Saturday, 6 September 2014

Depleting B cells in the CNS

Studer V, Rossi S, Motta C, Buttari F, Centonze D. Peripheral B cell depletion and central proinflammatory cytokine reduction following repeated intrathecal administration of rituximab in progressive Multiple Sclerosis. J Neuroimmunol. 2014 Aug 19. pii: S0165-5728(14)00850-9. doi: 10.1016/j.jneuroim.2014.08.617. [Epub ahead of print

B cells and/or the enhanced inflammatory milieu in the subarachnoid space are supposed to have a role in cortical pathology of progressive multiple sclerosis (PMS). The efficacy of intravenous rituximab to deplete circulating B cells is remarkable in MS, and its intrathecal delivery could target compartmentalized inflammation in PMS. We describe the central and peripheral effects of repeated intrathecal rituximab administrations in a patient with severe PMS. Peripheral CD20+ B cells were reduced, while oligoclonal bands were unaffected. Several central proinflammatory cytokines, and markers of neurodegeneration were markedly reduced. 


The agents that affect relapsing MS all can target B cells within the peripheral (Blood) compartment. But many of these agents will not penetrate into the CNS. Some people think that progressive MS may be a problem within the central (CNS) compartment (area). So one way to look at this is to deliver B cell depleting agents into the CNS. This can be come by intrathecal delivery. In this study antibody was delivered in to the central compartment and enough got into the blood to deplete the peripheral compartment. Anti-CD20 depletes many B cells but not the B cells producing antibody (plasma cells) and so maybe you would not think that oligoclonal bands (antibodies within spinal fluid) would be depleted. But some markers of inflammation were reduced.

However is spinal deliver of antibodies a viable treatment? Well if it works one can make a case however it says why not get a drug that can deplete B cells in the peripheral and central compartments. There are already drugs that could do this, why not give them a go...Oh they are outside their patent life so pharma won't development them. 


This is also probably the fate for rituximab.Should neuros do trials with drugs that they may not be able to get pharma to develop?



This is a debate that needs to be debated and solutions found


10 comments:

  1. Which drugs are you referring to (that deplete B cells in CNS and peripheral)?
    Thanks!

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  2. There a few anti-cancer drugs but none approved for ms yet

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  3. Disappointing that oligoclonal bands were unaffected. Does that suggest intrathecal rituximab will be no more helpful than intravenous for progressive MSers?


    Also: Does the paper say anything about the MSer's progression after treatment?
    Intravenous rituximab slowed progression in younger patients with enhancing lesions.

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  4. Prof G, how would you rank Rituximab with regard to efficacy compared to Fingolimod, Alemtuzumab and Natalizumab? I know there is no Rituximab-trial but would you put it into the "highly effective class"? Closer to Fingolimod or closer to Natalizumab?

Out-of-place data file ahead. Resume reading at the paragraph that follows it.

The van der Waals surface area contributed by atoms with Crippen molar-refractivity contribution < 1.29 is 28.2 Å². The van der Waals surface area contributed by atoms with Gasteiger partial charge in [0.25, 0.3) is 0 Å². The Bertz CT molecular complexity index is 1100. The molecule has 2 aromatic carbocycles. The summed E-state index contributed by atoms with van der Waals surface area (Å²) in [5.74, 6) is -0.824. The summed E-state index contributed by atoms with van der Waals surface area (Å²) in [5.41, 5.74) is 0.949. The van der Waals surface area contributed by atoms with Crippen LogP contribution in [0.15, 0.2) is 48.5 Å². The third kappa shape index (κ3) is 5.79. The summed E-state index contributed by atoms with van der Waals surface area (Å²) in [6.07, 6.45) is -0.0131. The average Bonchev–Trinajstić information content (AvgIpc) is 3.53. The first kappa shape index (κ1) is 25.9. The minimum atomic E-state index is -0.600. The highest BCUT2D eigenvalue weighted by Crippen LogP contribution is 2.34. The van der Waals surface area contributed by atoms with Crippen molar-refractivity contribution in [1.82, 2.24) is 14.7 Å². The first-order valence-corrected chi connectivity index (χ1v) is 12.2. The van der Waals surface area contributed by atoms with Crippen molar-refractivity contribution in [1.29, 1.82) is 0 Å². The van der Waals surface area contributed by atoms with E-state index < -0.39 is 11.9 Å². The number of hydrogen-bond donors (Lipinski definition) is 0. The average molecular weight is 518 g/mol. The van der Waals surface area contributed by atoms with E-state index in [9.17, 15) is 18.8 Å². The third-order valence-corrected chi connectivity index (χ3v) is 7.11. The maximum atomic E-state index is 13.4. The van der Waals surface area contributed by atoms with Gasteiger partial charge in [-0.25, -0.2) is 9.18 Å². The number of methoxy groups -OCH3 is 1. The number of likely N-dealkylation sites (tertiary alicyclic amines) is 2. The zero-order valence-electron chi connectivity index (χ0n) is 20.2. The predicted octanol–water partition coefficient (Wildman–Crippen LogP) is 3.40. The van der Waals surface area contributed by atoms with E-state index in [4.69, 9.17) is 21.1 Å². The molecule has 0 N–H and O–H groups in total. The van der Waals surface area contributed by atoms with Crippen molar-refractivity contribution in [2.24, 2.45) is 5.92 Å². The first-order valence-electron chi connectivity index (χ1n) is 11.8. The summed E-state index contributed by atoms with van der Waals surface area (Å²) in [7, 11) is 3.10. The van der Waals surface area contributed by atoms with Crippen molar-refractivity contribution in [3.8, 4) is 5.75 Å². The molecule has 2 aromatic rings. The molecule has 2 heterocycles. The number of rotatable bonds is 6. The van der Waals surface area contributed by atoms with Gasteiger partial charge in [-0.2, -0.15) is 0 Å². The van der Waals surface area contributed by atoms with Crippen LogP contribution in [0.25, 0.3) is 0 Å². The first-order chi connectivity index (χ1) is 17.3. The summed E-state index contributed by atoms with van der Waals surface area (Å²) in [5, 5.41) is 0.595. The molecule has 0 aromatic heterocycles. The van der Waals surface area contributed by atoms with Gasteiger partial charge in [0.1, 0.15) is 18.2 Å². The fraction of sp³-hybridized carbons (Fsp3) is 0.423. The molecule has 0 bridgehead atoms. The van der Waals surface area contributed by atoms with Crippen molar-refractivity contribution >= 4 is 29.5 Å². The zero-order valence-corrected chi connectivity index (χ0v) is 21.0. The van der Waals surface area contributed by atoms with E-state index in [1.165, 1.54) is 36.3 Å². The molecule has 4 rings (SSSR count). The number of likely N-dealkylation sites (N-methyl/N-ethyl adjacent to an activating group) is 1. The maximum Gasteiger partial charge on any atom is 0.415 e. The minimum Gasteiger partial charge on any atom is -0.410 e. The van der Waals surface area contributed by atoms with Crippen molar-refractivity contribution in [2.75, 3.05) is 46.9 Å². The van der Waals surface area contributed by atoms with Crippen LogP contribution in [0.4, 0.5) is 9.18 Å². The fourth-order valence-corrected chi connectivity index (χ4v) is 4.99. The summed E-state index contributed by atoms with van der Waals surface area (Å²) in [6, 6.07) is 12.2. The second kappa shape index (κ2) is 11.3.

I tried to find something about sideeffects. Seems to me it is generally well tolerated. I could not find anything which seems as serious as the autoimmunity-issues from Alemtuzumab or PML from Natalizumab. Did I miss anything?

    Alemtuzumab is recommended to be used as early as possible. Would you consider it for someone failing Fingolimod?

    Any idea when Ocrelizumab might become available?

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  5. You need anti-CD19 treatments to target plasmablasts. That should, theoretically, seriously benefit the health of PPMSers, perhaps even SPMSers.

    But no-one is genuinely pushing this strategy. Progressive MS, which really is what all MSers have at varying degrees, is the true area that needs effective remyelination treatments. That is the only way to properly treat MS. This blog need to convey more reporting on this area.

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    1. your info is ncorrect there are anti cd19 studies on going.

      More info on this study will surface in due course

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    2. For remyelination to occur you need intact neurons to myelinate so we need effective neuroprotective strategies in tandem with effective treatments to stop relapses, to save as many neurons as possible (which is a main research focus in our lab) in order for any remyelination strategy to be effective, otherwise it's putting the cart before the horse (in my opinion).

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  6. "Should neuros do trials with drugs that they may not be able to get pharma to develop?" Yes, if there is clinical need and pharma does not want to spend the $. Academic medicine needs to be more proactive in areas that are deemed "less profitable" by drug companies.

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    Replies
    1. I agree but the question is how is this done?

      Whilst it may seems like a daft question but in recent times the history of neuros achievements without pharma input is......em

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  7. Huge though this problem is, isn't it a microcosm of our times? We throw away and waste so much: food, water, resources natural & manmade. Doesn't matter whether it's pharma or any other line of business: there needs to be a fundamental shift in how things are done.

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